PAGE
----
Not much is known about Texas-based rap artist Bashfortheworld besides the fact that his music has cultivated a niche following. Unique flow and delivery combines with refreshing samples as Bash delves into topics of self-doubt, personal growth and his hometown roots in this powerful track.

George Clanton “Make It Forever” (recommended by Brandon Rupp)

Built upon a noisy riff right out of My Bloody Valentine’s “Loveless” playbook, this track is a seamless combination of chillwave, hypnagogic pop and shoegaze stylings. George Clanton brings it all: a perfectionist’s approach to production, explosive (and addictive) drums and an enormous melody — all in just over three minutes.

Aphex Twin “54 Cymru Beats” (recommended by Brandon Rupp)

“54 Cymru Beats” opens like an early arcade game: an 8-bit riser alerts you of what’s to come. From there, the 6-minute drill and bass odyssey showcases the meticulous programming of Richard D. James. There’s a vibraslap, for some reason, and a robot voice repeatedly says “mummy bear.” Why not?

Maude Latour “Lola” (recommended by Malia Mendez)

I became fixated on this song just five seconds into it. The lyrics in “Lola” are cutesy enough to catch onto quickly without being saccharine, and the heavy guitar licks bring a new layer to Latour’s time-honored bubblegum pop. On repeat. 

Wilderado “Surefire” (recommended by Peyton Lee)

My older brother introduced me to this song, and I’ve been listening to it non-stop the last few days. The lyrics make no sense, the chords are very poppy and simple, but it’s just such a bop. 10/10 would recommend.

ADDIE “Drive Slow” (recommended by Kirsten Mettler)

Sometimes I feel nostalgia for moments before they’ve passed. This song perfectly encapsulates that sentiment, while also giving space to fears of mortality and the passing of youth. Listening to its smooth vocals and warm guitar strums feels like the soothing burn of a warm shower.

Voxtrot “The Start of Something” (recommended by Kirsten Mettler)

Warning: this song is dangerously fulfilling for those with main character syndrome. The rhythmic pacing and artificially vintage feel are perfect for strutting down the street and feeling your sneakers slap satisfyingly on the pavement.

Alfie Templeman “Colour Me Blue” (recommended by Aditeya Shukla)

Alfie Templeman channels an energy of pure joy and carefreeness in his latest song. “Colour Me Blue” has me singing along to its cheerful and rhythmically intricate chorus every single time I listen to it. The track is a cheat code to instantly make someone happy and excited about the day, no matter what challenges lie ahead. 

Editor’s Note: This article is a review and contains subjective opinions, thoughts and critiques.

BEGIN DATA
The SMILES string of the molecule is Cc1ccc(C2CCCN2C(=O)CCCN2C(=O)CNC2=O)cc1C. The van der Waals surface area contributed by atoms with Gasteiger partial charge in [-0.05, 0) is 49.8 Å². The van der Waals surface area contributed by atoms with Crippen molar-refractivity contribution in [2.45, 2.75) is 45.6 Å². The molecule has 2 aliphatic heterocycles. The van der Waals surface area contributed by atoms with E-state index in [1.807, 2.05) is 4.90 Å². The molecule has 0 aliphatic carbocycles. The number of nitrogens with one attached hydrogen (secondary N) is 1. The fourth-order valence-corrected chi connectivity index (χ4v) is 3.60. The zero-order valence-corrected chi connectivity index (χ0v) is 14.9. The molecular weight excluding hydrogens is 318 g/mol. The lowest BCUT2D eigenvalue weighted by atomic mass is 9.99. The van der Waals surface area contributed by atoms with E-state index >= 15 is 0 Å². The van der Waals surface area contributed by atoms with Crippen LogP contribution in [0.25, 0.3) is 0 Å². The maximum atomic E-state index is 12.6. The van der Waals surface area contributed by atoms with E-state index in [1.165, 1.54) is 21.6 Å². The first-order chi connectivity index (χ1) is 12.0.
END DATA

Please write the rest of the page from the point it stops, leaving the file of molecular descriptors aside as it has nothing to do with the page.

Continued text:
Chloe Anne Walsh ’25 is from Chicago, IL, studying English and Film & Media Studies. She is a columnist for Arts and Life. Talk to her about 70s counterculture, MCU films or frozen raspberries at arts 'at' Figueroa ‘24 is the former Vol. 260–262 Managing Editor for The Grind, the 263 Screen DE for Arts & Life, and a staff writer for News. Throw pitches and questions her way — kfigueroa ‘at’ Gerges '25 studies economics and international relations and writes for News. He enjoys playing GeoGuessr. Contact him at news 'at' Coca '22 has previously served as editor of The Grind for volume 258, managing editor of Satire in vol. 257, and CLIP Co-chair in vol. 255. He is majoring in Human Biology and minoring in Anthropology. Contact him at rcoca 'at' Liao '25 writes for the Arts & Life section. Contact The Daily’s Arts & Life section at arts ‘at’ Nino is a writer for the Arts & Life section. contact arts 'at' stanforddaily.comCameron Duran '24 is a vol. 265 Arts & Life Managing Editor. Contact The Daily’s Arts & Life section at arts ‘at’ Riley ’25 is a News Managing Editor at The Daily. Every once in a while, she drops an iconic Campus Life article. Outside of The Daily, Oriana enjoys running a lot of miles and eating a lot of food. Contact Oriana at news ‘at’ Isaac at news 'at' Bagdasarian '24 is an Executive Editor for The Daily, and is planning to major in Communication and Political Science. He previously served as a News Managing Editor. Contact him at tbagdasarian 'at' stanforddaily.comBrandon Rupp '25 is a columnist for the Arts & Life section who served as the Vol. 263 Music Desk Editor. Contact him at rupp 'at' to tell him how much you respect his rigid journalistic integrity (or to send him music to take a look at). He appreciates that you are reading his bio.Malia Mendez ’22 is the Vol. 260 Managing Editor of Arts & Life at The Stanford Daily. She is majoring in English with a concentration in Creative Writing, Prose track. Talk to her about Modernist poetry, ecofeminism or coming-of-age films at mmendez 'at' Lee '24 is The Daily's Chief Technology Officer; he also writes in Arts & Life. His interest is classical music performance, but he also enjoys pop, R&B and jazz. Contact Peyton at plee 'at' Mettler '23 is an Executive Editor of The Stanford Daily. She is a former Managing Editor for Arts & Life and Desk Editor for News. Contact her at kmettler 'at' Shukla '23 is an Executive Editor of The Stanford Daily. He is a former Managing Editor for Arts & Life. He enjoys making indie pop music and watching Formula 1. Contact The Daily’s Arts & Life section at arts ‘at’